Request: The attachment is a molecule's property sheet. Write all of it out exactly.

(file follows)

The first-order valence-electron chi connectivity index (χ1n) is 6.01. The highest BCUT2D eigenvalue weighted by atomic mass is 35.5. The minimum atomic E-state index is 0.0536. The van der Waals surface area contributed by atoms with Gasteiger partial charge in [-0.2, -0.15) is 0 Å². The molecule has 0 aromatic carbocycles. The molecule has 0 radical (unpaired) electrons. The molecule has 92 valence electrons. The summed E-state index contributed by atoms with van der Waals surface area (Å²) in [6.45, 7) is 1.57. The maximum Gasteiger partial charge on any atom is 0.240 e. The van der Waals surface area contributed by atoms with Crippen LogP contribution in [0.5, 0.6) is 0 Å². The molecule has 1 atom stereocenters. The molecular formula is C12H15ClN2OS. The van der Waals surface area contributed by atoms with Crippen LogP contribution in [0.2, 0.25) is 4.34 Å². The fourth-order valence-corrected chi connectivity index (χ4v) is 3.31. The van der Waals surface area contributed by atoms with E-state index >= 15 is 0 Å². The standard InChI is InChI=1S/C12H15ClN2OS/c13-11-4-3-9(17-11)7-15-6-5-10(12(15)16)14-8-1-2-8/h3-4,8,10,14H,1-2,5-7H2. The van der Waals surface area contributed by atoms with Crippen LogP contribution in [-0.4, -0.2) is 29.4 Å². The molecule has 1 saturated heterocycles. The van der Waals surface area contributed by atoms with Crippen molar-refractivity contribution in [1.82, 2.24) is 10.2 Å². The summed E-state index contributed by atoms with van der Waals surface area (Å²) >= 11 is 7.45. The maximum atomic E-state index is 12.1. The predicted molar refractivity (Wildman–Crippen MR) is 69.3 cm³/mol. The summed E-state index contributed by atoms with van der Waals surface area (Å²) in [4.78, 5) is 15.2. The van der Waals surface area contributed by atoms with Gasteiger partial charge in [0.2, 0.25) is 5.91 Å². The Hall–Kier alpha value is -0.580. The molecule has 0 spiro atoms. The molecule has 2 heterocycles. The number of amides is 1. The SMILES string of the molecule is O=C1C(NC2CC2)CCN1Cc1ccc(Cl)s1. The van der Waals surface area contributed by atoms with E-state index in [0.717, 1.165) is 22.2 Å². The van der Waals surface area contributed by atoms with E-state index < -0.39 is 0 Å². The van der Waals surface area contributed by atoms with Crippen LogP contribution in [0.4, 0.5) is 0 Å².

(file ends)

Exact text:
The first-order valence-electron chi connectivity index (χ1n) is 6.01. The highest BCUT2D eigenvalue weighted by atomic mass is 35.5. The minimum atomic E-state index is 0.0536. The van der Waals surface area contributed by atoms with Gasteiger partial charge in [-0.2, -0.15) is 0 Å². The molecule has 0 aromatic carbocycles. The molecule has 0 radical (unpaired) electrons. The molecule has 92 valence electrons. The summed E-state index contributed by atoms with van der Waals surface area (Å²) in [6.45, 7) is 1.57. The maximum Gasteiger partial charge on any atom is 0.240 e. The van der Waals surface area contributed by atoms with Crippen LogP contribution in [0.5, 0.6) is 0 Å². The molecule has 1 atom stereocenters. The molecular formula is C12H15ClN2OS. The van der Waals surface area contributed by atoms with Crippen LogP contribution in [0.2, 0.25) is 4.34 Å². The fourth-order valence-corrected chi connectivity index (χ4v) is 3.31. The van der Waals surface area contributed by atoms with E-state index >= 15 is 0 Å². The standard InChI is InChI=1S/C12H15ClN2OS/c13-11-4-3-9(17-11)7-15-6-5-10(12(15)16)14-8-1-2-8/h3-4,8,10,14H,1-2,5-7H2. The van der Waals surface area contributed by atoms with Crippen LogP contribution in [-0.4, -0.2) is 29.4 Å². The molecule has 1 saturated heterocycles. The van der Waals surface area contributed by atoms with Crippen molar-refractivity contribution in [1.82, 2.24) is 10.2 Å². The summed E-state index contributed by atoms with van der Waals surface area (Å²) >= 11 is 7.45. The maximum atomic E-state index is 12.1. The predicted molar refractivity (Wildman–Crippen MR) is 69.3 cm³/mol. The summed E-state index contributed by atoms with van der Waals surface area (Å²) in [4.78, 5) is 15.2. The van der Waals surface area contributed by atoms with Gasteiger partial charge in [0.2, 0.25) is 5.91 Å². The Hall–Kier alpha value is -0.580. The molecule has 0 spiro atoms. The molecule has 2 heterocycles. The number of amides is 1. The SMILES string of the molecule is O=C1C(NC2CC2)CCN1Cc1ccc(Cl)s1. The van der Waals surface area contributed by atoms with E-state index in [0.717, 1.165) is 22.2 Å². The van der Waals surface area contributed by atoms with E-state index < -0.39 is 0 Å². The van der Waals surface area contributed by atoms with Crippen LogP contribution in [0.4, 0.5) is 0 Å².